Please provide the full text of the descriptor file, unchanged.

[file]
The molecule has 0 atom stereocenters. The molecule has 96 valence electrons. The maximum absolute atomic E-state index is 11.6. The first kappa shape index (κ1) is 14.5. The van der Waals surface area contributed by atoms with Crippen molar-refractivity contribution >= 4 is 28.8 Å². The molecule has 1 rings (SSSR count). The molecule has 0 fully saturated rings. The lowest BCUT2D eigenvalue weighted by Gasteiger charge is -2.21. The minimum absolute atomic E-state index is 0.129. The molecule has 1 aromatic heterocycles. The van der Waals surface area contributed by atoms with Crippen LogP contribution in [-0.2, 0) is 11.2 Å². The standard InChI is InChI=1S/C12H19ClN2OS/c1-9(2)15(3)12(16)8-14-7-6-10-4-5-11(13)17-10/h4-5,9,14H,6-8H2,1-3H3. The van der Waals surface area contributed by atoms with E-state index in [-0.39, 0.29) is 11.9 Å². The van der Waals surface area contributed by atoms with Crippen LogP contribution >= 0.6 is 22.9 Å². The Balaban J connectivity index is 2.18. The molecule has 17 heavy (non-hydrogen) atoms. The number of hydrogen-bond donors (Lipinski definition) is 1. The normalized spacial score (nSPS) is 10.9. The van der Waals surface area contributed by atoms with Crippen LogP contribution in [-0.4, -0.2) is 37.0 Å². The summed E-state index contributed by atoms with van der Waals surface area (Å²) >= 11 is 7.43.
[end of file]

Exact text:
The molecule has 0 atom stereocenters. The molecule has 96 valence electrons. The maximum absolute atomic E-state index is 11.6. The first kappa shape index (κ1) is 14.5. The van der Waals surface area contributed by atoms with Crippen molar-refractivity contribution >= 4 is 28.8 Å². The molecule has 1 rings (SSSR count). The molecule has 0 fully saturated rings. The lowest BCUT2D eigenvalue weighted by Gasteiger charge is -2.21. The minimum absolute atomic E-state index is 0.129. The molecule has 1 aromatic heterocycles. The van der Waals surface area contributed by atoms with Crippen LogP contribution in [-0.2, 0) is 11.2 Å². The standard InChI is InChI=1S/C12H19ClN2OS/c1-9(2)15(3)12(16)8-14-7-6-10-4-5-11(13)17-10/h4-5,9,14H,6-8H2,1-3H3. The van der Waals surface area contributed by atoms with E-state index in [-0.39, 0.29) is 11.9 Å². The van der Waals surface area contributed by atoms with Crippen LogP contribution >= 0.6 is 22.9 Å². The Balaban J connectivity index is 2.18. The molecule has 17 heavy (non-hydrogen) atoms. The number of hydrogen-bond donors (Lipinski definition) is 1. The normalized spacial score (nSPS) is 10.9. The van der Waals surface area contributed by atoms with Crippen LogP contribution in [-0.4, -0.2) is 37.0 Å². The summed E-state index contributed by atoms with van der Waals surface area (Å²) >= 11 is 7.43.